ETHAN: So that’s the obvious way Orinoco oil ties into the refugee crisis in Venezuela. But there’s another less direct way. Can you guess it? Let me give you a hint: it’s basically my entire personality. [pause] No, not dad jokes! I’m talking about climate change. Drought has become a major issue in Venezuela, with rainfall having declined on the order of 50 to 65 percent between 2013 and 2016. That’s right, even rain can’t keep up with this inflation! Come on, you think rainwater is just rolling in bolívars? I don’t think so. These drier conditions make life difficult for Orinoco farmers and have also increased wildfire risks in the region. Meanwhile, sea level rise has caused severe flooding in the Orinoco Delta. This saltwater intrusion means a loss of drinking water, which, for Indigenous people, could force them to move and lose much of their culture. And while this particular incident wasn’t in the Orinoco Belt, I mentioned Wednesday how just last week, dozens of people were killed in landslides in Las Tejerias, Venezuela due in part to Hurricane Julia. Factors like these might not single handedly make someone decide to leave Venezuela, but they can unquestionably be a part of that difficult decision. I’m not saying oil from the Orinoco Belt is to blame for these climate impacts, but when you consider that fossil fuel behemoths such as Chevron, Eni, Rosneft, and Gazprom have partnered with PDVSA in various capacities and then their emissions add up and fuel these disasters… it’s not a direct link, but it’s not nothing either. It’s like in If You Give a Mouse a Cookie. Is it fair to blame his awful haircut on the glass of milk? Not entirely, but like, it did play a factor.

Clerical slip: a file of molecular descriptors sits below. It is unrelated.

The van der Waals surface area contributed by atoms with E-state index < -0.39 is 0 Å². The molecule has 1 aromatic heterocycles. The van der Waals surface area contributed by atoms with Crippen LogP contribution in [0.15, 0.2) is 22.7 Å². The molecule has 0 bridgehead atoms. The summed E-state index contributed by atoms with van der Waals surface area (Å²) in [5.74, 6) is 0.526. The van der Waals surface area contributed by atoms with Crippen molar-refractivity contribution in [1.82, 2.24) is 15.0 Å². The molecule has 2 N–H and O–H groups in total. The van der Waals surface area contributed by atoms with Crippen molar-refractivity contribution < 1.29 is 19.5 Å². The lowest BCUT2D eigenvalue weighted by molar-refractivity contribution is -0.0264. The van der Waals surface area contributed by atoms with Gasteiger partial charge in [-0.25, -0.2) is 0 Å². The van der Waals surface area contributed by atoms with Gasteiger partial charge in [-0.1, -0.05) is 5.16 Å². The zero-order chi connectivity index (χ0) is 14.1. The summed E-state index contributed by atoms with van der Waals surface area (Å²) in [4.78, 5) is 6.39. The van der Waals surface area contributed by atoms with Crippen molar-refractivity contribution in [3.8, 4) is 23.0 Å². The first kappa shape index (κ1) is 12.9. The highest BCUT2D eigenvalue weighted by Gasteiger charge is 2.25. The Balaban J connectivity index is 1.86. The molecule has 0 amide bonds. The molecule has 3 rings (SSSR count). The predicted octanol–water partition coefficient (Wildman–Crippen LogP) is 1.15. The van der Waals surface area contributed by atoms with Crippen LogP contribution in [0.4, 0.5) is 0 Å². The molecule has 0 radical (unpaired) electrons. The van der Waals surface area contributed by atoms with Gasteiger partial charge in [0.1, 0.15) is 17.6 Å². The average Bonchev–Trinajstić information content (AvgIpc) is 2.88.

ETHAN: Now, seeing this humanitarian crisis and autocratic regime playing out, the United States banned the import of Venezuelan oil in 2019. But even before that sanction, it became evident that the nation’s oil industry was, as Enya predicted, sailing away. Attempting to resuscitate the economy, in 2016, Maduro formalized the creation of the Orinoco Mining Arc — a 43,243 square mile mining project that would extract gold, diamonds, bauxite, and coltan from the Orinoco region, and just to clarify, I’m talking about coltan the mineral, not Colton Underwood. I think one Colton Underwood in the world is plenty. Venezuelan officials project that there are about 100 billion U.S. dollars worth of coltan deposits and 200 billion U.S. dollars worth of gold reserves in the Orinoco Belt. Unfortunately, this project has led to a rush of illegal mines, which have displaced locals including Indigenous communities, contributed to the rise of armed criminal groups, and even created more environmental issues for the region. According to Cristina Burelli, Founder and Executive Director of V5Initiative, deforestation is one such issue which has gone very underdiscussed.